Healthcare companies can use custom software to track international sales

Posted by Justin Hesser on December 13, 2012

As advanced technologies become more affordable and easier to implement, an increasing number of industries are finding ways to incorporate them into their daily operations. The healthcare industry is one that, in recent years, has seen a large spike in the use of electronic medical record (EMR) software.

According to the Commonwealth Fund, nearly 70 percent of primary care physicians in the United States reported that they were using EMRs in 2012, which is up from 46 percent in 2009. But, these figure are mild compared to the Netherlands and Norway, which boasted a 99 and 98 percent user rate respectively. New Zealand and the United Kingdom followed, tied at 97 percent of physicians.

While the United States may be still adopting newer technology into healthcare facilities, many biomedical manufacturers are beginning to see increased sales with international clients. For example, Integrity, a Florida-based medical device manufacturer, has recently announced additional contracts with Ecuadorian hospitals.

“Continued expansion in Ecuador, coupled with the incredible response we are receiving from our other South and Central American partners, represents significant demand for alternative and non-surgical solutions for tens of thousands [of] people negatively impacted by chronic lumbar and cervical pain,” Enzo Pardo, an international sales representative at Integrity, said in a press release.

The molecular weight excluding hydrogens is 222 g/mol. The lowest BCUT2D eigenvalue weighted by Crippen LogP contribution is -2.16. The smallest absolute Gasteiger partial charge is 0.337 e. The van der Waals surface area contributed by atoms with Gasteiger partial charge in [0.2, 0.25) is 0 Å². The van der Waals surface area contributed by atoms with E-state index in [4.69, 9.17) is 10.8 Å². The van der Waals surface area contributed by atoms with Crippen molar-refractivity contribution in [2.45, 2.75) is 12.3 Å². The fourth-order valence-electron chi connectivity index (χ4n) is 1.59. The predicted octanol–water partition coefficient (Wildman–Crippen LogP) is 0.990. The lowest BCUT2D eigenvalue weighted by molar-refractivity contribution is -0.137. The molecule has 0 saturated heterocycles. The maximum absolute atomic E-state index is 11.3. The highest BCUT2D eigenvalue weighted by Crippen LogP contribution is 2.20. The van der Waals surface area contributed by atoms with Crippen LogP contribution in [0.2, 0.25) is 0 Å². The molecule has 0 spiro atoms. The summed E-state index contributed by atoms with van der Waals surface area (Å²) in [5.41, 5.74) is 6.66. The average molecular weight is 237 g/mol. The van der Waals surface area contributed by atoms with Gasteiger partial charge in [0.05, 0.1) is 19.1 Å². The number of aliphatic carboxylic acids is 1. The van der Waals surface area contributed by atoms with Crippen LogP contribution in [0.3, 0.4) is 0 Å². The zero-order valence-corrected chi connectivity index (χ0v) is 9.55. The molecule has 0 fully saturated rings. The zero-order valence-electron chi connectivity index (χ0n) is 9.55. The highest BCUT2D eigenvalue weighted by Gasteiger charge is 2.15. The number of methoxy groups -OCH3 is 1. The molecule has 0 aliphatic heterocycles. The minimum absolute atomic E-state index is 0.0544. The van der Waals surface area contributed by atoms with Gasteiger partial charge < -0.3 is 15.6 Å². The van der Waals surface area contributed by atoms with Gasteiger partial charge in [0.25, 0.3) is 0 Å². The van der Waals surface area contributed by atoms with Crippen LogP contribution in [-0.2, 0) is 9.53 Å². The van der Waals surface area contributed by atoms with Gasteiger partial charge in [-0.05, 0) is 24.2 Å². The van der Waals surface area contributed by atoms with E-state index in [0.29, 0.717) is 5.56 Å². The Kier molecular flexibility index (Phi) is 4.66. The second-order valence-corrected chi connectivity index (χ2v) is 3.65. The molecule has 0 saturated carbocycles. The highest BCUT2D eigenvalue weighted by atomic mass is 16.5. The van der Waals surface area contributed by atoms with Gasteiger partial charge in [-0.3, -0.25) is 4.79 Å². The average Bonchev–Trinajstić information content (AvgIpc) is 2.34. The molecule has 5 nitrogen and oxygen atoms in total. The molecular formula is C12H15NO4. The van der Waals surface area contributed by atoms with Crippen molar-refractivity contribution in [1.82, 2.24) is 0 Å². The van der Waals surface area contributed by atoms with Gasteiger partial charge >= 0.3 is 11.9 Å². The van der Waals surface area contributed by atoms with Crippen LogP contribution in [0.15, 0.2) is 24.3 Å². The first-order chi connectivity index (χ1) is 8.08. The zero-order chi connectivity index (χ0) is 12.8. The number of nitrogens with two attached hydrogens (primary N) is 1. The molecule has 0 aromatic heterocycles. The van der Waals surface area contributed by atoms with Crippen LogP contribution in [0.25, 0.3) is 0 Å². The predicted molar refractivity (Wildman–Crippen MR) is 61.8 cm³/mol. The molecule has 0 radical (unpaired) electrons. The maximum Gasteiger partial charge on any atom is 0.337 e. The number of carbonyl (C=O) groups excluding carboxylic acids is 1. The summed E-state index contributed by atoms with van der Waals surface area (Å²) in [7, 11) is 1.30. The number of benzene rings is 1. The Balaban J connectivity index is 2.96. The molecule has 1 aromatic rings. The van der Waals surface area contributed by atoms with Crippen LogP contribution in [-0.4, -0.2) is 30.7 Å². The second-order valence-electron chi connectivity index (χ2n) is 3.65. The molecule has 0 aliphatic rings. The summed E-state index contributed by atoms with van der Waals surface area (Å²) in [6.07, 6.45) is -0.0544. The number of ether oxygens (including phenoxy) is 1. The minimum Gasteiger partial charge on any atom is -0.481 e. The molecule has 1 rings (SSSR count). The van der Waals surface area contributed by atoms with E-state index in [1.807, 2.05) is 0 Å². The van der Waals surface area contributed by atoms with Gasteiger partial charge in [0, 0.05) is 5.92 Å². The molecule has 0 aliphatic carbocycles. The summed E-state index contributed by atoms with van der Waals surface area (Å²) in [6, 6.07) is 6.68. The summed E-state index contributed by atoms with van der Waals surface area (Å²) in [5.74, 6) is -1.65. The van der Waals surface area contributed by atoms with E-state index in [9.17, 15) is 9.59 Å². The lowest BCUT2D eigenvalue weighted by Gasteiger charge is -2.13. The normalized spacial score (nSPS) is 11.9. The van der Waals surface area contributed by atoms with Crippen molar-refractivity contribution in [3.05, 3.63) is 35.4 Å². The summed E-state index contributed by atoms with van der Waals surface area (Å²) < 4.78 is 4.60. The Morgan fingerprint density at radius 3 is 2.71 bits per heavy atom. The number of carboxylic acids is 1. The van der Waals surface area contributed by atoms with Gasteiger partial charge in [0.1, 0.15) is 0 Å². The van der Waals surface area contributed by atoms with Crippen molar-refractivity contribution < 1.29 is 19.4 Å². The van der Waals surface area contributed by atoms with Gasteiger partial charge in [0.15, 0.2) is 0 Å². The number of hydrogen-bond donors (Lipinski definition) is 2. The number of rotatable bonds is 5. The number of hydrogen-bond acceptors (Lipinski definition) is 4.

For medical companies similar to Integrity that are either globalizing or expanding into new markets, both sales forces and marketing departments may need to invest in more dynamic software to maintain the increase in production in foreign territories.

By consulting FileMaker developers, these businesses can create the custom database software that may be needed to ensure that product and brand integration into these markets goes smoothly. Sales representatives can use this technology to separate statistics and figures from domestic and international sales and clients. Marketing departments can keep advertising analytics from South America separate from Europe and North America, while also being able to synthesize them all into a holistic, global view.